HVAC & Hydronic Piping
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HVAC & Hydronic Piping.
Class A VA Contractor License #2705147099
DMBE VA SWAM # 684641
What is Hydronic and HVAC piping?
HVAC and Hydronic pipelines run vertically and horizontally. The piping runs along walls or columns from the roof of a commercial or residential building all the way down to the ground surface level or sub surface level. Hydronic pipelines can have extreme high and low effluent temperatures. Most HVAC pipelines operate under pressure or suction. HVAC lines can have multiple cross connecting horizontal pipes that supply heating or cooling effluent to each room or floor of a commercial building. It is not uncommon to observe several bends or turns as the piping travels through a facility. Common HVAC piping can range from 2”- 15” in diameter. HVAC piping usually is made from Cast Iron, Ductile Iron, or PVC.
What happens over time to HVAC piping?
Much like other building or facility assets, hydronic piping ages and the material surface becomes thinner and rougher overtime. Metallic based piping such as ductile iron, which is the most common HVAC pipe material, can be vulnerable to surface corrosion from years of chemical and detergent use. As chemical corrosion matures the pipe surface thins and begins to form linear and longitudinal cracks. During the corrosion process the pipe walls become increasingly rough. Surface roughness causes the walls to constrict the HVAC piping’s flow capacity. HVAC pipe problems can cause: surface and wall damage, mold or mildew, heating and cooling service disruptions, excessive internal flooding, personal property damage, and high heating or cooling expenses.
At Dynamic Drain Technologies, we use a design first philosophy. Due to the complex nature of HVAC piping it is vital that we understand and observe all construction, operational maintenance, and structural related details of a buildings HVAC piping system. The design process starts with a site survey in which all HVAC components and effluent features are accounted for. Our team of specialists then tag and title any access points needed. These access points provide entry to the HVAC piping system. Access is vital and must be considered when moving forward into the video inspection and pipe cleaning phases.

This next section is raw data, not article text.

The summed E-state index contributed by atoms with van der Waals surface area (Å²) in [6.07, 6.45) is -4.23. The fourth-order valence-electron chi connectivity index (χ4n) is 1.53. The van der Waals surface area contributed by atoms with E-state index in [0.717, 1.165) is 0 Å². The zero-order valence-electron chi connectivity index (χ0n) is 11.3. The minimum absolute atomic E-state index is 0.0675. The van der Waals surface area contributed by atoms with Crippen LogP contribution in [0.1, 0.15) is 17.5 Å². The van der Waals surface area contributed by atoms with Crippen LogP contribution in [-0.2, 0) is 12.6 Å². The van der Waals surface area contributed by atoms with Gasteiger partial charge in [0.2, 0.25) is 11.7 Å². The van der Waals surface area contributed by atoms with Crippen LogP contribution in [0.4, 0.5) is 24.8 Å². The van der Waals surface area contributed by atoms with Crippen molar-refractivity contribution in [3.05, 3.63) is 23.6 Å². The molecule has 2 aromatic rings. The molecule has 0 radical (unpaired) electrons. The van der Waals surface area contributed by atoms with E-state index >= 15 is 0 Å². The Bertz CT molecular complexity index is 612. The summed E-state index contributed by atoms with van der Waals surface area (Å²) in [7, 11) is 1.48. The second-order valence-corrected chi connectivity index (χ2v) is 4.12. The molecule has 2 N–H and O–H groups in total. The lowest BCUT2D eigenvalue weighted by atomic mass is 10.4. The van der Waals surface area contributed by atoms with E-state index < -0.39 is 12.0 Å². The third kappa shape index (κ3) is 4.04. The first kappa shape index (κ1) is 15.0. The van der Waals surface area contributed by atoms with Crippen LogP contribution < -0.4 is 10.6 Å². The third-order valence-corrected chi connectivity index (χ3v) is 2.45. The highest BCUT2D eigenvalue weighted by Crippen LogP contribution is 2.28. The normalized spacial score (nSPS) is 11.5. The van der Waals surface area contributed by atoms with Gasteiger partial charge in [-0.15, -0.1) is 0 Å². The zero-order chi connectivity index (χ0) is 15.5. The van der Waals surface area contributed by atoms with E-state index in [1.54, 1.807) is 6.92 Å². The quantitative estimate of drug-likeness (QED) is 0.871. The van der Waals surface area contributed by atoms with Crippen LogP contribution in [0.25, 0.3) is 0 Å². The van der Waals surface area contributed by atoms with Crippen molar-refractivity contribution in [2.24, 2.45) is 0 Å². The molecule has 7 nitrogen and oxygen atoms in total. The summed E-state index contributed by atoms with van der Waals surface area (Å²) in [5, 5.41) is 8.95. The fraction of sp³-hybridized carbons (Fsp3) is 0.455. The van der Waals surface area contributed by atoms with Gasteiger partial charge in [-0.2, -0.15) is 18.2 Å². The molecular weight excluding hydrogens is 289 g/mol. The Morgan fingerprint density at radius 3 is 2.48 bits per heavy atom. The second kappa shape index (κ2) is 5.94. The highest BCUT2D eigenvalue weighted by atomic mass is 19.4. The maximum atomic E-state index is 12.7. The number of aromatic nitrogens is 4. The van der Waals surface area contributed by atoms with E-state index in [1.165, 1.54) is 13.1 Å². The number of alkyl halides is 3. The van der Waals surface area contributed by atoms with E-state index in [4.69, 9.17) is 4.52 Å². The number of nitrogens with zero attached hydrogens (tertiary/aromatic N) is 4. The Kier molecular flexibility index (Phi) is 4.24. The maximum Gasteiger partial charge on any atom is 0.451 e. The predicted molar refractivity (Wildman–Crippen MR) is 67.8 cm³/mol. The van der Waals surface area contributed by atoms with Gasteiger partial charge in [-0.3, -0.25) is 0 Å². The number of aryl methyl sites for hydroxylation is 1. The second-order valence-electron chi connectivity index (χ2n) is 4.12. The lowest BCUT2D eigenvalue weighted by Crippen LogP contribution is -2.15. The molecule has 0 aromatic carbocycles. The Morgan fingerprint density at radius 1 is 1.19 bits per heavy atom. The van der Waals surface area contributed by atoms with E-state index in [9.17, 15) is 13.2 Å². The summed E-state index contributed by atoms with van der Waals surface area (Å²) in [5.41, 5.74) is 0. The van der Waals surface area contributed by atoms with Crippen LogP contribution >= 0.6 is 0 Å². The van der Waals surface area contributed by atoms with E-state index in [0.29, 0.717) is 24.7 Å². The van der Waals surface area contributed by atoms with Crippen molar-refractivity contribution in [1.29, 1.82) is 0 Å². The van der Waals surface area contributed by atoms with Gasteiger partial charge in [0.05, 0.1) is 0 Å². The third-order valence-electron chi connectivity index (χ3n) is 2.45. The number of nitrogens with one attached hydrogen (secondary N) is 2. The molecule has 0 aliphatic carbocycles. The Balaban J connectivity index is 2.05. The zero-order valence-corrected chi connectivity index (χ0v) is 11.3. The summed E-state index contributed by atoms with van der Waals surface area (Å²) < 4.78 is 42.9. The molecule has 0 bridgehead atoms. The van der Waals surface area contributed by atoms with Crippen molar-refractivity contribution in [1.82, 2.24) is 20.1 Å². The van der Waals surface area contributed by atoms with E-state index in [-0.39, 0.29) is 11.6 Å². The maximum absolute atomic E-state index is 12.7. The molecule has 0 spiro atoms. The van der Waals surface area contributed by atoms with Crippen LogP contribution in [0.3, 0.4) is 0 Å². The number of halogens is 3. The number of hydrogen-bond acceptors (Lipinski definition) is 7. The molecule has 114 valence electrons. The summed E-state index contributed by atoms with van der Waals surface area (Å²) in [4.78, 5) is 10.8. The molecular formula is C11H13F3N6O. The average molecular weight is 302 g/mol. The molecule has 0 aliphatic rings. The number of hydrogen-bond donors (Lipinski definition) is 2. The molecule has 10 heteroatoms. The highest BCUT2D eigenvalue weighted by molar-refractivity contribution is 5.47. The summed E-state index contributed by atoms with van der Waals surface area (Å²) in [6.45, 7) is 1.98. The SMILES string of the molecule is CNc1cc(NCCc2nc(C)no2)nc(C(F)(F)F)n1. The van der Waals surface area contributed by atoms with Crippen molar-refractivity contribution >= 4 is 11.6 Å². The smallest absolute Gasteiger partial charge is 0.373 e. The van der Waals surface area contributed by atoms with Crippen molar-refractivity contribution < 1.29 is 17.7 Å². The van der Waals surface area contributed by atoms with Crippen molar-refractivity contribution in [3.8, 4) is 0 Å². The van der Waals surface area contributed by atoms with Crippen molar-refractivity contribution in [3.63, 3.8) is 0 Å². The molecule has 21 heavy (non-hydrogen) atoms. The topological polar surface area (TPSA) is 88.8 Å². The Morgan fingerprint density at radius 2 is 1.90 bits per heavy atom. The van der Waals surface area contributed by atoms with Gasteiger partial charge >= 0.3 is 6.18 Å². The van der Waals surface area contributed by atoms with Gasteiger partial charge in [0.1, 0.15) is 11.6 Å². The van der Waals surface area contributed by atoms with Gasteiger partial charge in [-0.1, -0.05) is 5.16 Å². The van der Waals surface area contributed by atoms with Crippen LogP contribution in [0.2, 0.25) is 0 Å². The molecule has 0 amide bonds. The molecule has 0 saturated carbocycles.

Pipe inspection and location.
Pipe inspections allow us to do several very important things. First and foremost, they allow us to locate and map the piping system. We trace the piping system via a sonde transmitter located in our camera heads. We often place painters tape on the wall or flooring surface to mark the locations of the HVAC piping. Digital site plans or riser diagrams are also generated during this process. Pipe inspections also allow us to observe and collect conditional data points of the HVAC piping system. This data consists of structural, operational, and maintenance related observations that determine the HVAC piping’s current structural deterioration level.
All hydronic or HVAC piping systems operate under pressure and can produce extreme temperature ranges for combined heating and cooling purposes. Most HVAC systems also use various corrosive chemicals to maintain heating or cooling effluents. It is highly critical that the survey and design team collect accurate levels of temperature, internal pressure, and chemical concentrations of HVAC pipe systems. This information, in conjunction with the HVAC pipelines current deterioration level, will allow our engineering team to determine a pressure class and proper CIPP design equation. A design equation will determine how thick our liner needs to be and what epoxies will be used to guarantee long term chemical and physical resistance.